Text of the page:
This time last year

Last summer my world went topsy turvy. I went through a breakup.

We all go through them, and as far as I can tell, they always suck. Even under the most copacetic of circumstances, breakups are hard. To get us all in the same headspace, I want you to go on a little journey with me. You in?

Think about the last time you had your heart broken – by a friend, lover, boyfriend, girlfriend, husband, wife, sibling, parent, whatever. Have that memory at the top of your mind? Does it ache a little bit just to think about it?

I’m sorry, that was kind of a cruel exercise. Here’s a cute picture of some kissing meerkats courtesy of the San Diego Zoo’s instagram (seriously, follow @sandiegozoo – too cute).

Meerkats by San Diego Zoo

In all seriousness though,  I think heartbreak is universal. I’ve had my share (as we all have), and it never gets easier. Each time a relationship is lost, it hurts all over again…even when you know it’s for the best. My first serious breakup wasn’t with a boyfriend, but rather with a best friend. I was devastated. I lost weight, partied harder than I should have, and actually ended up breaking someone else’s heart. (At the time, having two boyfriends seemed like a good way to protect myself from future heartbreak. Spoiler – it did NOT work. Lesson learned.)

Thankfully, I’ve grown up a little bit since then, and I think I’ve gotten much better at breakups. They’re not easier – actually, I think they get harder as you get older and life becomes more complex – but I’ve picked up some healthier coping strategies. One year after successfully surviving a breakup, I present the following tactics.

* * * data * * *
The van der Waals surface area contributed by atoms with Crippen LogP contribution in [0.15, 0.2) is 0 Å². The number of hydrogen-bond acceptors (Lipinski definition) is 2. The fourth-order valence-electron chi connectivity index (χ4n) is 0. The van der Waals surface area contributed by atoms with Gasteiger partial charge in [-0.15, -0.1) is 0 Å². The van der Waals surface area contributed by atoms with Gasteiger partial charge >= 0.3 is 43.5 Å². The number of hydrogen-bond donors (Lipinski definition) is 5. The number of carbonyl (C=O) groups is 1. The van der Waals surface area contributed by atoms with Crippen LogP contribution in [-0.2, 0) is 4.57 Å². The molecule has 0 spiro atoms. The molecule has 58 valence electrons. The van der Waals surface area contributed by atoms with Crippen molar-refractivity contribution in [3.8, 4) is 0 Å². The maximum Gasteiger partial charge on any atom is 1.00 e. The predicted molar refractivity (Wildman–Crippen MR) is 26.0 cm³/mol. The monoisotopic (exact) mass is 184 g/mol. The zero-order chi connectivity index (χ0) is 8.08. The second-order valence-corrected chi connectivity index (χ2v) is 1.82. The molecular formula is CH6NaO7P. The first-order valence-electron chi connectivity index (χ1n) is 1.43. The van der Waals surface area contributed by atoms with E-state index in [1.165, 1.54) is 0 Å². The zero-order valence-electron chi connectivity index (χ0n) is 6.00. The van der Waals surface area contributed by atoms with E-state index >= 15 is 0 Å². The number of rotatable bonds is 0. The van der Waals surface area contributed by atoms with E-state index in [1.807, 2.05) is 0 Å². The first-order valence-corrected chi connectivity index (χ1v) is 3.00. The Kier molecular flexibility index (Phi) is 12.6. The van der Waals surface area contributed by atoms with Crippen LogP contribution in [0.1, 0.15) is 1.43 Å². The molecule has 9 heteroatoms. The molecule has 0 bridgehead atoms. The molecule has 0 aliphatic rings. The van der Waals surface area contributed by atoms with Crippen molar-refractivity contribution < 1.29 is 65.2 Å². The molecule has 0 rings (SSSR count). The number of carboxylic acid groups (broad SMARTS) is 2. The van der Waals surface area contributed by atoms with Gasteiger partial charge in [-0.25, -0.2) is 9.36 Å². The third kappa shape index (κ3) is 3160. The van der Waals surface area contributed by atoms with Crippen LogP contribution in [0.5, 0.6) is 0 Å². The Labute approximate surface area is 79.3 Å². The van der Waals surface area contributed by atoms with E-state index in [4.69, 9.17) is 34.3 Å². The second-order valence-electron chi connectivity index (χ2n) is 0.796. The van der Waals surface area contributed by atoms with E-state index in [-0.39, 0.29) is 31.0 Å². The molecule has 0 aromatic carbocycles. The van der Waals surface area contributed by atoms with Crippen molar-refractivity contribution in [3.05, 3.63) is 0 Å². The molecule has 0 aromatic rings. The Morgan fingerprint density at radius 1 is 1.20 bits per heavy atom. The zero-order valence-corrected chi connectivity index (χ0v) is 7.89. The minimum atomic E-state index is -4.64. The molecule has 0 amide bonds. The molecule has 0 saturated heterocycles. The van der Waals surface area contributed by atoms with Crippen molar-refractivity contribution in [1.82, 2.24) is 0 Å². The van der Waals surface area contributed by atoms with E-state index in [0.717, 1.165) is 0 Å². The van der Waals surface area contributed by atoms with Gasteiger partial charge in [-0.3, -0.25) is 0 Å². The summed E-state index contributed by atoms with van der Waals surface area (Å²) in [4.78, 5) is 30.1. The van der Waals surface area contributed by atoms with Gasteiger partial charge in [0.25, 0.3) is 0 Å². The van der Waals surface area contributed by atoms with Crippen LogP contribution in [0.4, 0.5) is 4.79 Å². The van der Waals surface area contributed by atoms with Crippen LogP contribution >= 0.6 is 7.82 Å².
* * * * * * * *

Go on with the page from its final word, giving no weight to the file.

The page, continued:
1. Let yourself be sad. I think this is the hardest one of all. There’s a lot of pressure to be happy and be ok, but sometimes you’re not. This is going to suck. There’s just no way around it. I called in sick to work one day last fall just to cry it out with my Netflix account – months after my actual breakup. Emotions aren’t linear and there’s no right amount of time to mourn a relationship. Cancel plans if you need to. Take a break from being the life of the party. Cut yourself some slack and let yourself wallow…for awhile.
  2. Get help/access your support system. Feel all the sad, but if you’re feeling like you can’t go on, can’t pull yourself out of the funk, or are engaging in any kind of self harm (including risky behavior and negative self talk) – get some support! Whether it’s a friend, family member, or mental health professional, reach out – you’re not alone. In fact, even if you do know you’re going to be ok, reach out anyway. Lean on the other relationships in your life – everyone’s been there on some level. You might be surprised at how happy other people are to just be there for you.